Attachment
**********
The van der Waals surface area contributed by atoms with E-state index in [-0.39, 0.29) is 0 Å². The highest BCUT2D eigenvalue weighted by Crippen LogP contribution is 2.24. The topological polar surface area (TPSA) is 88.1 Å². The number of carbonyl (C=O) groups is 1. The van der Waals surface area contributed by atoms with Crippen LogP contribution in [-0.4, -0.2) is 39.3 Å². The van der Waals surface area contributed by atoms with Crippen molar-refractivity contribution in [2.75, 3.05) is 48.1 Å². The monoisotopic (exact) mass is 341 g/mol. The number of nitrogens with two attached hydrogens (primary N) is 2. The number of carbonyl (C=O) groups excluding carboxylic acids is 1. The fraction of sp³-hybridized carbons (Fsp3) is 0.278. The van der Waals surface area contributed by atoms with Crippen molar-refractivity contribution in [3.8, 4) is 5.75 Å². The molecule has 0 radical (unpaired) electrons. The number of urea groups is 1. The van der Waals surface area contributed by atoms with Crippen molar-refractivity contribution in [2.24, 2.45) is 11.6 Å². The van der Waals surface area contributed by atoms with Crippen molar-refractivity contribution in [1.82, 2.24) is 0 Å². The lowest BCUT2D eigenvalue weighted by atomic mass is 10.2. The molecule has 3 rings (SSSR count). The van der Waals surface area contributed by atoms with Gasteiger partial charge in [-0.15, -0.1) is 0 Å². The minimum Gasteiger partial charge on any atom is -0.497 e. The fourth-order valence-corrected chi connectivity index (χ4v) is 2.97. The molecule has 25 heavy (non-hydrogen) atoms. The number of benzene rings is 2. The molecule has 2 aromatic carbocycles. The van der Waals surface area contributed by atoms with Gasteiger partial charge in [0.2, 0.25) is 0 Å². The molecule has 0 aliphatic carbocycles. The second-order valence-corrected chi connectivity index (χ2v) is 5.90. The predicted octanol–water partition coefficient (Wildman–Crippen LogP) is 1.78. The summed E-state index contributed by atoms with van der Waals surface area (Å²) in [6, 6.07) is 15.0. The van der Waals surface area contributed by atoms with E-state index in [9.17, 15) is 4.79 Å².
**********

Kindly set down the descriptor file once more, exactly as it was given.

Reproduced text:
The van der Waals surface area contributed by atoms with E-state index in [-0.39, 0.29) is 0 Å². The highest BCUT2D eigenvalue weighted by Crippen LogP contribution is 2.24. The topological polar surface area (TPSA) is 88.1 Å². The number of carbonyl (C=O) groups is 1. The van der Waals surface area contributed by atoms with Crippen LogP contribution in [-0.4, -0.2) is 39.3 Å². The van der Waals surface area contributed by atoms with Crippen molar-refractivity contribution in [2.75, 3.05) is 48.1 Å². The monoisotopic (exact) mass is 341 g/mol. The number of nitrogens with two attached hydrogens (primary N) is 2. The number of carbonyl (C=O) groups excluding carboxylic acids is 1. The fraction of sp³-hybridized carbons (Fsp3) is 0.278. The van der Waals surface area contributed by atoms with Crippen molar-refractivity contribution in [3.8, 4) is 5.75 Å². The molecule has 0 radical (unpaired) electrons. The number of urea groups is 1. The van der Waals surface area contributed by atoms with Crippen molar-refractivity contribution in [2.24, 2.45) is 11.6 Å². The van der Waals surface area contributed by atoms with Crippen molar-refractivity contribution in [1.82, 2.24) is 0 Å². The lowest BCUT2D eigenvalue weighted by atomic mass is 10.2. The molecule has 3 rings (SSSR count). The van der Waals surface area contributed by atoms with Gasteiger partial charge in [-0.15, -0.1) is 0 Å². The minimum Gasteiger partial charge on any atom is -0.497 e. The fourth-order valence-corrected chi connectivity index (χ4v) is 2.97. The molecule has 25 heavy (non-hydrogen) atoms. The number of benzene rings is 2. The molecule has 2 aromatic carbocycles. The van der Waals surface area contributed by atoms with Gasteiger partial charge in [0.2, 0.25) is 0 Å². The molecule has 0 aliphatic carbocycles. The second-order valence-corrected chi connectivity index (χ2v) is 5.90. The predicted octanol–water partition coefficient (Wildman–Crippen LogP) is 1.78. The summed E-state index contributed by atoms with van der Waals surface area (Å²) in [6, 6.07) is 15.0. The van der Waals surface area contributed by atoms with E-state index in [9.17, 15) is 4.79 Å².